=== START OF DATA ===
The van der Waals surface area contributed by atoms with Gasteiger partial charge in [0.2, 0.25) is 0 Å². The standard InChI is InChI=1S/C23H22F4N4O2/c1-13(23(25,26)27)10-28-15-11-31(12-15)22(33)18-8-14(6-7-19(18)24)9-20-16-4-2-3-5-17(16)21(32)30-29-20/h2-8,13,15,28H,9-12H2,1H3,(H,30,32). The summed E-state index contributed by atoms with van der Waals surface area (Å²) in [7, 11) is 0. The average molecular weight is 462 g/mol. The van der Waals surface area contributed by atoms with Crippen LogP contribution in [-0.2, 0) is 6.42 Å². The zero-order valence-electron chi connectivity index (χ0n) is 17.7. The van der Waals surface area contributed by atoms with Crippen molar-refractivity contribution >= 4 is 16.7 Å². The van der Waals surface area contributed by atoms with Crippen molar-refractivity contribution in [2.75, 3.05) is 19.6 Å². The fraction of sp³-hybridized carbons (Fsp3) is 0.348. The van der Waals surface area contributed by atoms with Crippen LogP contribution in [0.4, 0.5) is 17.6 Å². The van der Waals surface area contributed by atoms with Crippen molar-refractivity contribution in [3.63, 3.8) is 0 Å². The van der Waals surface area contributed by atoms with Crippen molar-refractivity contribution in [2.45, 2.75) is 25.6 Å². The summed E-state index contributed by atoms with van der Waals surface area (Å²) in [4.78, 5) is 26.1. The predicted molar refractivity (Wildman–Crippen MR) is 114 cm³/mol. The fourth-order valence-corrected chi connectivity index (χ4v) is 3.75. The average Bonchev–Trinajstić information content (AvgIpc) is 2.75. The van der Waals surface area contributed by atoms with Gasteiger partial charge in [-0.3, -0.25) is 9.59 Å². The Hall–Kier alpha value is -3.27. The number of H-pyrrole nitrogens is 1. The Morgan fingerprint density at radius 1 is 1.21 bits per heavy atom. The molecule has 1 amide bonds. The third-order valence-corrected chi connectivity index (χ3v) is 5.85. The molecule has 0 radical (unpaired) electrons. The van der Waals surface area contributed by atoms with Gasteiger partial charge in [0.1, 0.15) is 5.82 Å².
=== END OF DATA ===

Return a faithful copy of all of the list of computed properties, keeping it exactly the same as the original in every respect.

The van der Waals surface area contributed by atoms with Gasteiger partial charge in [0.2, 0.25) is 0 Å². The standard InChI is InChI=1S/C23H22F4N4O2/c1-13(23(25,26)27)10-28-15-11-31(12-15)22(33)18-8-14(6-7-19(18)24)9-20-16-4-2-3-5-17(16)21(32)30-29-20/h2-8,13,15,28H,9-12H2,1H3,(H,30,32). The summed E-state index contributed by atoms with van der Waals surface area (Å²) in [7, 11) is 0. The average molecular weight is 462 g/mol. The van der Waals surface area contributed by atoms with Crippen LogP contribution in [-0.2, 0) is 6.42 Å². The zero-order valence-electron chi connectivity index (χ0n) is 17.7. The van der Waals surface area contributed by atoms with Crippen molar-refractivity contribution >= 4 is 16.7 Å². The van der Waals surface area contributed by atoms with Crippen molar-refractivity contribution in [2.75, 3.05) is 19.6 Å². The fraction of sp³-hybridized carbons (Fsp3) is 0.348. The van der Waals surface area contributed by atoms with Crippen LogP contribution in [0.4, 0.5) is 17.6 Å². The van der Waals surface area contributed by atoms with Crippen molar-refractivity contribution in [3.63, 3.8) is 0 Å². The van der Waals surface area contributed by atoms with Crippen molar-refractivity contribution in [2.45, 2.75) is 25.6 Å². The summed E-state index contributed by atoms with van der Waals surface area (Å²) in [4.78, 5) is 26.1. The predicted molar refractivity (Wildman–Crippen MR) is 114 cm³/mol. The fourth-order valence-corrected chi connectivity index (χ4v) is 3.75. The average Bonchev–Trinajstić information content (AvgIpc) is 2.75. The van der Waals surface area contributed by atoms with Gasteiger partial charge in [-0.3, -0.25) is 9.59 Å². The Hall–Kier alpha value is -3.27. The number of H-pyrrole nitrogens is 1. The Morgan fingerprint density at radius 1 is 1.21 bits per heavy atom. The molecule has 1 amide bonds. The third-order valence-corrected chi connectivity index (χ3v) is 5.85. The molecule has 0 radical (unpaired) electrons. The van der Waals surface area contributed by atoms with Gasteiger partial charge in [0.1, 0.15) is 5.82 Å².